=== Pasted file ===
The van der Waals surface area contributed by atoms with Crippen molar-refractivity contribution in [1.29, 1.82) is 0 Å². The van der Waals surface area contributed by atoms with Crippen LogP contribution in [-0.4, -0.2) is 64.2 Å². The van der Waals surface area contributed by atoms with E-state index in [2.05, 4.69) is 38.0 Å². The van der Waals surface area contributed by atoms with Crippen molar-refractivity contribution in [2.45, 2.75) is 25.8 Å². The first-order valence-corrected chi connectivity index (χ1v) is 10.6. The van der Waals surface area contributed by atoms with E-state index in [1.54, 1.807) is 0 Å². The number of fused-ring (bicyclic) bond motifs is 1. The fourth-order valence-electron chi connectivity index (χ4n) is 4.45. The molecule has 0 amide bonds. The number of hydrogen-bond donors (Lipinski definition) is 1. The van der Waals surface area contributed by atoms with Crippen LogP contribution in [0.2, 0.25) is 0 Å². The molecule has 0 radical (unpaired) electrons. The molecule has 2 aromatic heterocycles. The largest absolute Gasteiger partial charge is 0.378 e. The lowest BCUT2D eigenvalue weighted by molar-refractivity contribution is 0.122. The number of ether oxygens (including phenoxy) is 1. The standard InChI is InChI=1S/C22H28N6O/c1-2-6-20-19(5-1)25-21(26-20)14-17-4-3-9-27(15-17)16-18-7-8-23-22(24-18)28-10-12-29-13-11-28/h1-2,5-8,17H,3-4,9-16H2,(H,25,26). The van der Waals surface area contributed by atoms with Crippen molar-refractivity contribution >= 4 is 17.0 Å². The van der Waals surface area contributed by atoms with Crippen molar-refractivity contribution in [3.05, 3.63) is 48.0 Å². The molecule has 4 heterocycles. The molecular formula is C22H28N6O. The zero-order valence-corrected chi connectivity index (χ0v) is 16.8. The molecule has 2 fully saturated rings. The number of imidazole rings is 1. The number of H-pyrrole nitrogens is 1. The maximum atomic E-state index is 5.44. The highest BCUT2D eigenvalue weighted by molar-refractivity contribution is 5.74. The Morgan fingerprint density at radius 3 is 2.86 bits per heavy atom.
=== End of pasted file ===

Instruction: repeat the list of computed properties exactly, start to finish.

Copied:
The van der Waals surface area contributed by atoms with Crippen molar-refractivity contribution in [1.29, 1.82) is 0 Å². The van der Waals surface area contributed by atoms with Crippen LogP contribution in [-0.4, -0.2) is 64.2 Å². The van der Waals surface area contributed by atoms with E-state index in [2.05, 4.69) is 38.0 Å². The van der Waals surface area contributed by atoms with Crippen molar-refractivity contribution in [2.45, 2.75) is 25.8 Å². The first-order valence-corrected chi connectivity index (χ1v) is 10.6. The van der Waals surface area contributed by atoms with E-state index in [1.54, 1.807) is 0 Å². The number of fused-ring (bicyclic) bond motifs is 1. The fourth-order valence-electron chi connectivity index (χ4n) is 4.45. The molecule has 0 amide bonds. The number of hydrogen-bond donors (Lipinski definition) is 1. The van der Waals surface area contributed by atoms with Crippen LogP contribution in [0.2, 0.25) is 0 Å². The molecule has 0 radical (unpaired) electrons. The molecule has 2 aromatic heterocycles. The largest absolute Gasteiger partial charge is 0.378 e. The lowest BCUT2D eigenvalue weighted by molar-refractivity contribution is 0.122. The number of ether oxygens (including phenoxy) is 1. The standard InChI is InChI=1S/C22H28N6O/c1-2-6-20-19(5-1)25-21(26-20)14-17-4-3-9-27(15-17)16-18-7-8-23-22(24-18)28-10-12-29-13-11-28/h1-2,5-8,17H,3-4,9-16H2,(H,25,26). The van der Waals surface area contributed by atoms with Crippen molar-refractivity contribution >= 4 is 17.0 Å². The van der Waals surface area contributed by atoms with Crippen molar-refractivity contribution in [3.05, 3.63) is 48.0 Å². The molecule has 4 heterocycles. The molecular formula is C22H28N6O. The zero-order valence-corrected chi connectivity index (χ0v) is 16.8. The molecule has 2 fully saturated rings. The number of imidazole rings is 1. The number of H-pyrrole nitrogens is 1. The maximum atomic E-state index is 5.44. The highest BCUT2D eigenvalue weighted by molar-refractivity contribution is 5.74. The Morgan fingerprint density at radius 3 is 2.86 bits per heavy atom.